The Santa Clause 2
November 1, 2002
Despite strenuous objections from the anti-Tim Allen coalition (i.e., North America) and mainly due to the lobbying of the all-powerful Stonecutters, there will be a sequel to The Santa Clause released in theaters just in time for - you guessed it - Christmas.
If you are wondering who to blame for this horrifying turn of events, look no further than a mirror, for it was you, the people of Earth, who somehow turned the original title into a bona-fide blockbuster, with worldwide receipts approaching $200 million. Disney is simply making a sound business decision to milk the cash cow until its udders fall off. In order to save yourselves and those you love, there is but one decision to be made: Boycott.
All joking about the need for a sequel to such a slight piece of fluff aside, Tim Allen has shown remarkable resilience at the box office. In fact, until Joe Somebody arrived and quickly disappeared from theaters, Mr. Tool Time had demonstrated himself to be one of the most consistent draws in the industry. Don't believe me? Consider this: Jungle2Jungle, The Santa Clause and Galaxy Quest all made at least $60 million in domestic receipts, and the combined average total of the three productions is a staggering $91.7 million. If we adjust for inflation, the number shoots up even further to $112 million per title. And that's not even factoring in the Toy Story phenomenon. Who knew?
The simple fact of the matter is that Tim Allen is a beloved television actor who has somehow managed to quietly make the leap into the realm of box-office success as anonymously as possible. He is by no means foolproof, as the afore-mentioned Joe Somebody and the unfortunately-not-yet-forgotten For Richer, For Poorer demonstrate. When he is in the sort of role that mass audiences find comfortable, though, he is a license to print money, and he's much, much cheaper than other A-list stars to boot.
As you can see, a sequel makes fantastic financial sense for the studio, so it's no surprise that, after eight years of waiting, the new production has finally arrived. The good news is that several funny people have been brought along for the new journey. This group includes brilliant comedian and Talk Soup host Aisha Tyler in the key role of Mother Nature. Also along for the journey are the long under-appreciated Judge Reinhold and the marvelous Kevin Pollack. Elizabeth Mitchell, whom you all know from Gia, whether you admit it or not, has the key role in the film of Allen's potential love interest. This is because the plot for the sequel is keyed upon the idea that there is a -clause- in the Santa contract (Get it? Then you must be at least six years old.). It requires our heroic red-suited gift-giver to be married within a month of assuming his duties; otherwise, he will forfeit his title to the first runner-up in the Mr. North Pole pageant. I am certain that we may expect tons of missteps, high-jinks and shenanigans along the way, building up to a heartwarming finale that will teach us all the true meaning of Christmas.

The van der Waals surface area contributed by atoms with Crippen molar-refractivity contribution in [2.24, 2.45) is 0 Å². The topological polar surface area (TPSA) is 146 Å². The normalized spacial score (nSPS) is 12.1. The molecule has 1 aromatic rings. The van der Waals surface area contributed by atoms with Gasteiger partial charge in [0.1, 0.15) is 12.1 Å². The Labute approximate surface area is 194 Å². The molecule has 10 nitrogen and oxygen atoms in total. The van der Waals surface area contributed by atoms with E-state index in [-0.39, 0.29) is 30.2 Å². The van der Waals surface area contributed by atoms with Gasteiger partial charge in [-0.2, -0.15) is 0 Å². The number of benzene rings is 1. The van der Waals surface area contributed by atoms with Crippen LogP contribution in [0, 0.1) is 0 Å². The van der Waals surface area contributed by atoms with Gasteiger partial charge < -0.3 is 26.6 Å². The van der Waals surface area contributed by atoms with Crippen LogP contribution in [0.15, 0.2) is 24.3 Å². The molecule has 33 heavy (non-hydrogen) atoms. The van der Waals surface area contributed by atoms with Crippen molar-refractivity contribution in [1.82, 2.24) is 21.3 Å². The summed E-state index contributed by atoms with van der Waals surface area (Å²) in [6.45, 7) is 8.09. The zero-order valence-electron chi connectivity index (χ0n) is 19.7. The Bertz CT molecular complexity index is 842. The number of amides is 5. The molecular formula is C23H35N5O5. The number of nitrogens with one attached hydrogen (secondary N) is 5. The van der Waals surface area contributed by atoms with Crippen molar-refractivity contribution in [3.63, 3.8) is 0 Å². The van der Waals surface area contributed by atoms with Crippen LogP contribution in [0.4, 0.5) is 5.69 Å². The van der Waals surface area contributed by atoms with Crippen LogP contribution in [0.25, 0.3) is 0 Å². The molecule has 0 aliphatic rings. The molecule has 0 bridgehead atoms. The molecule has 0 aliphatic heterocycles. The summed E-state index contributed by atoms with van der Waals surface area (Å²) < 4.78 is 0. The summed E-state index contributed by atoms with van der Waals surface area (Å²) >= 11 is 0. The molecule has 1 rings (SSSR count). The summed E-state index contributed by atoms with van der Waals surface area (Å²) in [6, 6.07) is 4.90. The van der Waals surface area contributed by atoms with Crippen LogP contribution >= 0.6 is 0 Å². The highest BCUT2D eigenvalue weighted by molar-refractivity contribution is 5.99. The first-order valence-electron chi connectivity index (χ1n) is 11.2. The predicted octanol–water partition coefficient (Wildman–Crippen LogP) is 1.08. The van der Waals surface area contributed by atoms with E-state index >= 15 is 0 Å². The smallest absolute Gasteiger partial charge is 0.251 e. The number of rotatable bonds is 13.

And it will make a ton of money and demonstrate phenomenal legs throughout the December and January campaign. You also have to give Tim Allen credit here. This film could have already been in theaters, but he held off the production for a full year to make certain the script was better. In the interim, all he had on his schedule were Big Trouble, an against-type performance that was a tough sell even prior to the events of 9/11, and Joe Somebody. Neither title was a surefire hit, yet he didn't take the easy way out and do the guaranteed hit sequel until he felt comfortable with its quality. That's rare in this day and age of money-now thinking and I tip my cap to him on it. Of course, I tip my cap to anyone who casts Kevin Pollack. (David Mumpower/BOP)
November 1, 2002
Tim Allen isn’t bulletproof, as the recent box office failures of Joe Somebody and Big Trouble have shown. It’s impossible to know for certain whether Big Trouble was a victim of bad circumstances (it was buried as an embarrassment after the events of 9/11) or just a bomb waiting to happen, but there’s no doubt that Joe Somebody was just a financial disaster. That may be the reason that Disney’s campaign for this Christmas sequel smacks a bit of desperation. They’ve had an unusual number of advance screenings of the film, and free tickets are attached to copies of The Santa Clause DVD that is just now hitting stores. Oddly, the television campaign seems to be muted in contrast. Ads are visible, but not prominent (though it’s possible that Sony just bought up all the airtime for I Spy), though they are fairly effective in establishing that The Santa Clause 2 should provide holiday fun for the entire family. The movie is slated to go ultra-wide on its opening weekend, and considering the recent dearth of good family entertainment, the name alone might be enough to propel it to a successful box office run. (Kim Hollis/BOP)
Vital statistics for The Santa Clause 2
Tim Allen, Elizabeth Mitchell
Eric Lloyd, David Krumholtz, Spencer Breslin, Wendy Crewson, Judge Reinhold, Michael Dorn
Leonardo Benvenuti, Ken Daurio, Ed Decter, Cinco Paul, Steve Rudnick, John J. Strauss
||Walt Disney Pictures
||Talent in red has entry in The Big Picture
Comparison films for The Santa Clause 2
|Toy Story 2
|Santa Clause 2, The
|Santa Clause, The
|Jungle 2 Jungle
|Jingle all the Way
|Galaxy Quest ^